Imagining More Authenticity in Pop Culture
Girl Meets World
Published: Friday, October 18, 2013
Updated: Wednesday, October 16, 2013 21:10
Ask old people about our generation — that of the evil, narcissistic millennials — and they’ll tell you that we’re vain and incapable of meaningful connections. We’re too busy on social media or drinking or interning or something along those lines. There’s something to that, though. Maybe it’s all generations and not just our own, but meaningful connections seem hard to come by. People are rarely willing to open up.
That’s why I’m so impressed by what Donald Glover — also known as Childish Gambino — did Monday night. He posted on Instagram one of the most compelling things I’ve read in a while. Scrawled on seven pieces of notepaper from his hotel room is an open letter to his fans. It touches briefly on his decision to leave the television show “Community,” but is mostly a list of some of his deepest fears and anxieties.
“I’m afraid of the future. I’m afraid my parents won’t live long enough to see my kids. … I’m scared I’ll never reach my potential. I’m scared she’s still in love with that dude.
“I feel like I’m letting everyone down. I’m afraid people hate who I really am. I’m afraid I hate who I really am. … I’m afraid I’m here for nothing. I’m afraid this will feel pretentious.
“You’re always allowed to be better. You’re always allowed to grow up. If you want.”
I was floored when I read it. Glover is a comedian and a rapper — two professions in which it’s not necessarily acceptable to cut yourself open like this. A comedian hides behind jokes that usually conceal more than they enlighten. On the music front, only the best rappers ever get into something actually deep.
But that’s the best stuff — the authentic. It’s getting at something personal, something grounded in experience, even if it’s fiction. It’s something people can connect to and isn’t meant just for attention or image.
Meanwhile, the inauthentic is boring. It gives you nothing to grab on to. Miley Cyrus is pop culture’s laziest target, but she’s not compelling because everything she does is fabricated. “Wrecking Ball,” which is supposed to be an emotional look at her failed relationship, is covered in layers of attention-grabbing stunts and filled with cliches. The lyrics are nonspecific and cloying — maybe it’s the autotune, but she seems disconnected from the words she’s saying, especially once she admitted the tears she shed in the music video were real. For her dog.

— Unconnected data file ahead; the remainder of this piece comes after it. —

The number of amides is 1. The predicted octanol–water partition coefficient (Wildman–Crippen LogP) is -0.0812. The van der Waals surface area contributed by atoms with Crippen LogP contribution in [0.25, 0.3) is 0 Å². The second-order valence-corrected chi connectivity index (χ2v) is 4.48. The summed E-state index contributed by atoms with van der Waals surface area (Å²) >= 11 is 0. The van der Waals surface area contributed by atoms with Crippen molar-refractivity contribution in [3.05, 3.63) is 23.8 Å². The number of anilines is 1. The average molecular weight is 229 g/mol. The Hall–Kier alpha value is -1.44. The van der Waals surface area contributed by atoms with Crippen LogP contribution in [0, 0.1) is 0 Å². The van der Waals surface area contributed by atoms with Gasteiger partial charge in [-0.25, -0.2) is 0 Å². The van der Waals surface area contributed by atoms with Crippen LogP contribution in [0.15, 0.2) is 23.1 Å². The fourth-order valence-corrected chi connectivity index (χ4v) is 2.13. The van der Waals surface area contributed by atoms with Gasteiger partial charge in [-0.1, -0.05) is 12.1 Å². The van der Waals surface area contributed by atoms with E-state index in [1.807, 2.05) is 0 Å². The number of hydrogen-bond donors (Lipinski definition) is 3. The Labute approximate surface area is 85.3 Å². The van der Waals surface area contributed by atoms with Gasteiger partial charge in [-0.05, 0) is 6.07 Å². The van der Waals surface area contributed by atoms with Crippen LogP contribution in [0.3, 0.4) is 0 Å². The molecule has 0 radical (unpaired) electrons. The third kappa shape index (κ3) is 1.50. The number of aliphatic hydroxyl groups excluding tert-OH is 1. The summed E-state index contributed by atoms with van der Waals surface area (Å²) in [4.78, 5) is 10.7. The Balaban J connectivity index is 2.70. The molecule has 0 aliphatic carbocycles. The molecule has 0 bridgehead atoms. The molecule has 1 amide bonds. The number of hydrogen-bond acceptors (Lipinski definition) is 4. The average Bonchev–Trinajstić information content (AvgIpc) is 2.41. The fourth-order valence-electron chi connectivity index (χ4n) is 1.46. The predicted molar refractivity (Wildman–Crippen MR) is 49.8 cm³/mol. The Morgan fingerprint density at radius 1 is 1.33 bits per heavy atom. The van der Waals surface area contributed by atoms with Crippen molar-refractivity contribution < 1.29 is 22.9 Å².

Lady Gaga, Katy Perry, Bruno Mars, Phillip Phillips and countless other pop stars are the same way — there’s some sort of generic feeling that we’re supposed to connect with or pay attention to, but it doesn’t resonate. Most pop culture does this; it’s meant to dazzle and entertain but is ultimately empty underneath. Creators make situations so generic that anyone can connect, but this also makes them meaningless.
I don’t want fake anymore. I want pop culture that illuminates real experiences. I want Demi Lovato talking openly about her battle against her eating disorder. I want Conan O’Brien speaking candidly during his graduation speech at Dartmouth about how awful it was to lose “The Tonight Show.” I want Amy Poehler explaining how difficult heartbreak is in her Smart Girls YouTube videos. I want television shows and movies that don’t focus on spectacle or pretty people or special effects, but on the stories and humans that underpin it all.
Donald Glover is probably not in the best emotional place right now, but I am impressed by the courage it takes to admit he’s not OK in a world in which we’re socialized to say that everything is fine all the time and in which celebrities are supposed to hide their flaws — unless they’re building up to an Oscar run. When Glover cuts himself open like this, he allows for people he doesn’t know to connect in a meaningful way.
It’s only in this raw place that lasting stuff can be made. Adele turned heartbreak into one of the greatest albums of the decade. J.K. Rowling turned failure into the Boy Who Lived. F. Scott Fitzgerald turned a horribly turbulent marriage into the Great American Novel. Being vulnerable doesn’t guarantee greatness, but it’s more likely that you can make something lasting that way than if you refuse to attempt connection.
I love that Donald is being vulnerable and authentic. Even if it hurts.
Victoria Edel is a senior in the College. GIRL MEETS WORLD appears every other Friday in the guide.